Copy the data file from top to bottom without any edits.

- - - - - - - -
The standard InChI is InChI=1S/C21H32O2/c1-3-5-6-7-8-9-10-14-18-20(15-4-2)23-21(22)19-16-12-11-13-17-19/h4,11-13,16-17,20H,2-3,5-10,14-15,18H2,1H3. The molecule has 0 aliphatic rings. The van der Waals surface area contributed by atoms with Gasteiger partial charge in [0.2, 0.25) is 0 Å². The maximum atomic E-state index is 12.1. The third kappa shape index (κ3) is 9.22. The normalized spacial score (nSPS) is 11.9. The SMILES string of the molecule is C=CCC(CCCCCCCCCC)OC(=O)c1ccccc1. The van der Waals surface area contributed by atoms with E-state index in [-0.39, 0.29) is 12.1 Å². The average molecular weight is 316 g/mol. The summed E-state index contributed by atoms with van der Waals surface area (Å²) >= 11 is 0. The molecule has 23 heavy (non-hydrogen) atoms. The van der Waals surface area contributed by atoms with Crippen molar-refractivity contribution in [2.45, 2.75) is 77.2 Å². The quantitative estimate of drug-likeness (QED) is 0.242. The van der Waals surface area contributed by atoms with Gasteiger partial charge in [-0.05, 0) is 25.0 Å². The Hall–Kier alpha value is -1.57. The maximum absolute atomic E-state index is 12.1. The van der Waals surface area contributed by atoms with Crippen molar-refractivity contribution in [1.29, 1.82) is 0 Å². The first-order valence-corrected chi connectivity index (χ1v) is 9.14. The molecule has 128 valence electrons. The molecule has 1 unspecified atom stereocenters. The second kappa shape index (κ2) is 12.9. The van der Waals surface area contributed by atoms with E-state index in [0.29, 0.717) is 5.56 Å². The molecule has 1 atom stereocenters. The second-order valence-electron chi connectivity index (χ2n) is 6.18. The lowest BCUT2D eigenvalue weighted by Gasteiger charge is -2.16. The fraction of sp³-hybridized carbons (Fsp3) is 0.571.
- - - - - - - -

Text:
The standard InChI is InChI=1S/C21H32O2/c1-3-5-6-7-8-9-10-14-18-20(15-4-2)23-21(22)19-16-12-11-13-17-19/h4,11-13,16-17,20H,2-3,5-10,14-15,18H2,1H3. The molecule has 0 aliphatic rings. The van der Waals surface area contributed by atoms with Gasteiger partial charge in [0.2, 0.25) is 0 Å². The maximum atomic E-state index is 12.1. The third kappa shape index (κ3) is 9.22. The normalized spacial score (nSPS) is 11.9. The SMILES string of the molecule is C=CCC(CCCCCCCCCC)OC(=O)c1ccccc1. The van der Waals surface area contributed by atoms with E-state index in [-0.39, 0.29) is 12.1 Å². The average molecular weight is 316 g/mol. The summed E-state index contributed by atoms with van der Waals surface area (Å²) >= 11 is 0. The molecule has 23 heavy (non-hydrogen) atoms. The van der Waals surface area contributed by atoms with Crippen molar-refractivity contribution in [2.45, 2.75) is 77.2 Å². The quantitative estimate of drug-likeness (QED) is 0.242. The van der Waals surface area contributed by atoms with Gasteiger partial charge in [-0.05, 0) is 25.0 Å². The Hall–Kier alpha value is -1.57. The maximum absolute atomic E-state index is 12.1. The van der Waals surface area contributed by atoms with Crippen molar-refractivity contribution in [1.29, 1.82) is 0 Å². The first-order valence-corrected chi connectivity index (χ1v) is 9.14. The molecule has 128 valence electrons. The molecule has 1 unspecified atom stereocenters. The second kappa shape index (κ2) is 12.9. The van der Waals surface area contributed by atoms with E-state index in [0.29, 0.717) is 5.56 Å². The molecule has 1 atom stereocenters. The second-order valence-electron chi connectivity index (χ2n) is 6.18. The lowest BCUT2D eigenvalue weighted by Gasteiger charge is -2.16. The fraction of sp³-hybridized carbons (Fsp3) is 0.571.